There are three different kinds of sie

  • It stands for the female 3rd person singular pronoun - that's "she" in English

Examples:
Sie heißt Melanie. - Her name is Melanie.
Das ist meine Schwester. Sie kann auch Spanisch. - This is my sister. She speaks Spanish too.

  • It stands for the 3rd person plural pronoun - that's "they" in English

Examples:
Sie kommen aus Deutschland. - They are from Germany.
Das sind meine Geschwister. Sie können auch Spanisch. - Those are my siblings. They speak Spanish too.

  • It stands for the polite "you" (grammatically that's also the 3rd person plural, kinda like addressing a royal "we")

Sie kommen aus Deutschland, Frau Krämer. - You are from Germany, Ms Krämer.
Wie heißen Sie? - What is your name?

How To Know The Difference

The first distinction is so easy to spot that I wouldn't even call it a "language hack". When you see Sie and the first letter is a capital letter, it's the polite you. Make sure you use it this way in your writing too.

If you're in a conversation (and you can't hear the capital letter), check out what the verb is doing.

When the verb ends in -t, you're looking at a "she".
When the verb ends in -en, it's most likely "they" or "you"...and then you have to figure out what the sentence is about and take other clues.

Twist #2: Prefixes are Everything

If you're going to learn one thing about German at an early stage, it's that the little things make all the difference. For example, take the concept of the separable verb. At the heart of it, you've got a verb like machen (to make, to do) or kommen (to come). Add a little prefix (usually 2-4 letters) to the verb, and suddenly you've twisted the meaning.

The good news here is that learning prefixes pays off a billion times over, as you'll be able to add them to pretty much any verb going to make yourself understood in spoken German. Prefixes split off when a verb is used in the sentence, so make sure you look out for them at the end of the sentence. So in other words, the final word in a sentence is very important in German. Sometimes it can twist the whole meaning.

Check out the following video from my German Grammar video Course for a detailed explanation.

Here are a few example sentences:
Wir kommen am Freitag. - We're coming on Friday.
Wir kommen am Freitag an. - We're arriving on Friday.
Ich komme heute. Er kommt am Freitag nach. - I'm coming today. He'll follow on Friday.
Wir fahren nach Berlin. Kommst du mit? - We're going to Berlin. Are you coming?

Test Yourself

How many words can you spot that carry the prefix auf? When you think of it's generic meaning "up", how many meanings can you guess from the following list?

  • aufmachen
  • aufgehen
  • aufstehen
  • auflegen

Let me know what your guesses are in the comments.

Twist 3: For Advanced Learners, werden becomes complex

The dictionary meaning of the German verb werden is "to become", plain and simple.

But watch out for two other ways that the verb is used. It teams up with another verb to build two advanced structures.

When werden works with another verb, the sentence structure is always:

Subject + werden + (any adverbs) + (any object) + the other verb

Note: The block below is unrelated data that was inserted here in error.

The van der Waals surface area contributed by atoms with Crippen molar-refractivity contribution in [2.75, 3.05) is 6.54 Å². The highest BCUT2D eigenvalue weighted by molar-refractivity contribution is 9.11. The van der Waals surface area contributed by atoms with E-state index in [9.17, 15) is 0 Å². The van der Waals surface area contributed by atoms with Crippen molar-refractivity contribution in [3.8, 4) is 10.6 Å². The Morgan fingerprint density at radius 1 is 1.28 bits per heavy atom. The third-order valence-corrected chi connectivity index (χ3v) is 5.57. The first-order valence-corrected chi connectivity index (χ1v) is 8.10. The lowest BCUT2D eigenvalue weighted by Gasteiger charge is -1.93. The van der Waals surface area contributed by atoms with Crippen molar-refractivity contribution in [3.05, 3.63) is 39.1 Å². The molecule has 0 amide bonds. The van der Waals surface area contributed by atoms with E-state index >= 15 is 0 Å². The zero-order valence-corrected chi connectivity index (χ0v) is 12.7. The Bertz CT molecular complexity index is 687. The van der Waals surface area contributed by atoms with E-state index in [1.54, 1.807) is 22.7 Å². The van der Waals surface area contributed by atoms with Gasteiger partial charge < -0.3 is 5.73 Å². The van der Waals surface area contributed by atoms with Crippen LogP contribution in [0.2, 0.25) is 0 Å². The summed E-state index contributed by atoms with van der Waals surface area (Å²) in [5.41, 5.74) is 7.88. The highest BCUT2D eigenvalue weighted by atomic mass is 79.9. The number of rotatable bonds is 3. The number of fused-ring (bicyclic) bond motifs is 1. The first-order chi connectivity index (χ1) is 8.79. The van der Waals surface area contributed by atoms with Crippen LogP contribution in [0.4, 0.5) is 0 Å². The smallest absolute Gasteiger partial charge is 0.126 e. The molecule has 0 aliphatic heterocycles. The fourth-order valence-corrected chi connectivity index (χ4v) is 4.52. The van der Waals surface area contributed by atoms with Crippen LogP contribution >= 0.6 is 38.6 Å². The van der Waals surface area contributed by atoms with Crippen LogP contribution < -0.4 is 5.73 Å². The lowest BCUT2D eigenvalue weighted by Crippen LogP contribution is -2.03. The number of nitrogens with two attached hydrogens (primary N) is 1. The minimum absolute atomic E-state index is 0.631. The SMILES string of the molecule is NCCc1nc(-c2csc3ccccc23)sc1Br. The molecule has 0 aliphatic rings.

The other verb is what's really happening. If it stands in the infinitiv (that means it's not changed at all from how you find it in the dictionary), the sentence is in the future tense. For example, Ich werde etwas essen means "I will eat something". If it stands in the participle (this is that past tense form with ge-), then you're looking at the passive voice! For example, Etwas wird gegessen is not future tense at all

Examples:

Ich werde nach Berlin fahren. - I will drive to Berlin.
Ich werde nach Berlin gefahren. - I'm being driven to Berlin.

Ich werde den Käse kaufen. - I will buy the cheese.
Der Käse wird gekauft. - The cheese is being bought.
Der Käse wird gekauft werden - (combining future and passiv) The cheese will be bought.

So whenever your form of werden pops up, pay attention and make sure that you don't end up confusing future and passive. They're pretty different.

How to Escape The Werden Trap

One easy tip to speak German without the pains of werden is to avoid using the future tense altogether. That's what native speakers do all the time, simply using the present tense together with words like morgen (tomorrow) or gleich (in a minute). It's so simple, it's practically Chinese grammar! (Someone once told me Chinese doesn't have conjugation. I was like "whoah"!)

Where To Look For More German Grammar Explanations

If you're studying German grammar in your first year, you will find answers to every grammar question in my video course Easy German Grammar for Beginners. It contains dozens of simple videos, quizzes and workbooks to help you become a confident speaker.

For advanced learners, the best grammar book I know is Deutsche Grammatik, supported by a great website and useful tables. It's helped me explain so many rules in clear terms, and was a support when I made the full video course.

Which Parts of German Grammar Do You Find Tricky?

Word order, verbs, cases...there's a lot to discover in German grammar. Has any of it tripped you up? Let me know in the comments!